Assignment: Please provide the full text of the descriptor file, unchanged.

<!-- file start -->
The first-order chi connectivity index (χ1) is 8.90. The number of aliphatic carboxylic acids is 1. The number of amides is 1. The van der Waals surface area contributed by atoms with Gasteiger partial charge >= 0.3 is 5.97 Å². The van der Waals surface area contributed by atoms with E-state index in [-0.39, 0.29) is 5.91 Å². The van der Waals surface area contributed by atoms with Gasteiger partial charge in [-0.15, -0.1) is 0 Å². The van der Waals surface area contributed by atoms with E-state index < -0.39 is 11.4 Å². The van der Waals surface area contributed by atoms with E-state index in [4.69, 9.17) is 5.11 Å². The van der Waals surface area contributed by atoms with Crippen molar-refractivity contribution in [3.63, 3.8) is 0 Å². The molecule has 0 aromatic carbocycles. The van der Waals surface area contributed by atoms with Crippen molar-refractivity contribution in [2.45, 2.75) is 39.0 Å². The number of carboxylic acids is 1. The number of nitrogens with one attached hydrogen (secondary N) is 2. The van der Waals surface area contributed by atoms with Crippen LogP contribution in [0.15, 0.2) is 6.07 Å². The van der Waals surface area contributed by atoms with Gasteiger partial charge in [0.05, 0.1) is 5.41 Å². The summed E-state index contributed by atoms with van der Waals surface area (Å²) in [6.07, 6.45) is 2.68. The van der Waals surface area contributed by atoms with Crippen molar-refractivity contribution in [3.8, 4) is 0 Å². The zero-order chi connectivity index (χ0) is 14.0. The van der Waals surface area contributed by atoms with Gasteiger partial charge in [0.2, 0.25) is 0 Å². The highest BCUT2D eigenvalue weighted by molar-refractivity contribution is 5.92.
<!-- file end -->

The first-order chi connectivity index (χ1) is 8.90. The number of aliphatic carboxylic acids is 1. The number of amides is 1. The van der Waals surface area contributed by atoms with Gasteiger partial charge >= 0.3 is 5.97 Å². The van der Waals surface area contributed by atoms with E-state index in [-0.39, 0.29) is 5.91 Å². The van der Waals surface area contributed by atoms with Gasteiger partial charge in [-0.15, -0.1) is 0 Å². The van der Waals surface area contributed by atoms with E-state index < -0.39 is 11.4 Å². The van der Waals surface area contributed by atoms with E-state index in [4.69, 9.17) is 5.11 Å². The van der Waals surface area contributed by atoms with Crippen molar-refractivity contribution in [3.63, 3.8) is 0 Å². The molecule has 0 aromatic carbocycles. The van der Waals surface area contributed by atoms with Crippen molar-refractivity contribution in [2.45, 2.75) is 39.0 Å². The number of carboxylic acids is 1. The number of nitrogens with one attached hydrogen (secondary N) is 2. The van der Waals surface area contributed by atoms with Crippen LogP contribution in [0.15, 0.2) is 6.07 Å². The van der Waals surface area contributed by atoms with Gasteiger partial charge in [0.05, 0.1) is 5.41 Å². The summed E-state index contributed by atoms with van der Waals surface area (Å²) in [6.07, 6.45) is 2.68. The van der Waals surface area contributed by atoms with Crippen molar-refractivity contribution in [3.8, 4) is 0 Å². The zero-order chi connectivity index (χ0) is 14.0. The van der Waals surface area contributed by atoms with Gasteiger partial charge in [0.2, 0.25) is 0 Å². The highest BCUT2D eigenvalue weighted by molar-refractivity contribution is 5.92.